The capitalization of "Person" along with "Thing" leads me to believe that Rosanna may be a key character, especially as Betteredge describes her in great detail compared to the other characters he has introduced thus far. It's interesting that he quips it is "common politeness" to "put the Person before the Thing", when looking at the narrative as a whole, it is the "Thing" which comes before all else. This juxtaposition sets up a dichotomy of the personal versus the objective, which given the format of multiple narrators makes sense.
Also establishes Betteredge as someone who values social etiquette while subtly hinting that those who are obsessed with the Diamond are somehow indecent. Could that be a jab at the audience as well?
Betteredge, your edge is better than ever
Hilarity aside, it's interesting that Franklin makes such an obvious pun at Betteredge's name. Is this simply a wink and a nudge from Collins, or is he trying to hint that the character names carry some meaning? Alternatively, could it be that Betteredge is actually a bumbling buffoon who has no clue of what's going on? This pun serves to remind the reader to keep an eye out for clues and double meanings that may be hidden within the lines.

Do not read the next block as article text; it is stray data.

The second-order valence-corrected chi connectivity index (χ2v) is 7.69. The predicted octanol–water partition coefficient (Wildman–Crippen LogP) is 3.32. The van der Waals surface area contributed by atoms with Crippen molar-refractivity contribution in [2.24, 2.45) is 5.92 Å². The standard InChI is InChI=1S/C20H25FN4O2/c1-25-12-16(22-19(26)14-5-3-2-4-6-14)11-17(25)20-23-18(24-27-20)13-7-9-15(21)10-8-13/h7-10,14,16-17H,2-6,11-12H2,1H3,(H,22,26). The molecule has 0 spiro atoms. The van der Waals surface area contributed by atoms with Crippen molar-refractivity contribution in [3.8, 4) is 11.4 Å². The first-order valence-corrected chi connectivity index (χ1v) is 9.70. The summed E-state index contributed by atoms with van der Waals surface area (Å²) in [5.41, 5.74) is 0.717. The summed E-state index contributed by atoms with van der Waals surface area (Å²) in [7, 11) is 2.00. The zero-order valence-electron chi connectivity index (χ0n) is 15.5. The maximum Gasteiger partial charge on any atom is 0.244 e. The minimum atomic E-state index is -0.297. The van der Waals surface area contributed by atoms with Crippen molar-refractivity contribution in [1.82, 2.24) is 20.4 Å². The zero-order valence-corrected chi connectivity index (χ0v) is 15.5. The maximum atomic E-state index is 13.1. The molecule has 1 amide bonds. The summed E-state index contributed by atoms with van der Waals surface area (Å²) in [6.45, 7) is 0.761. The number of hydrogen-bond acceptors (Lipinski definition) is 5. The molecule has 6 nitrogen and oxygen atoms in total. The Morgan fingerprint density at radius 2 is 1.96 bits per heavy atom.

I can’t do without Gabriel Betteredge
This is such a strong remark, and I assume that it’s intentional and purposeful as we learn more about Betteredge’s role (beyond his butler role?) in this story. On another note, this also brings up the social norms in the Victorian era, especially the power dynamic between servants and their employers.
Not quite sure if this place exists in real life, but I think Collins using this name for the specific scene with Betteredge, Spearman, and Blake was brilliant. The site itself foreshadows a sense of frightening thoughts and shocking news--the kind of conversation Betteredge would have with the two characters.
- Power dynamic
- Victorian era
- double standard
- detective fever
- Betteredge and women
- looney tunes
- point of view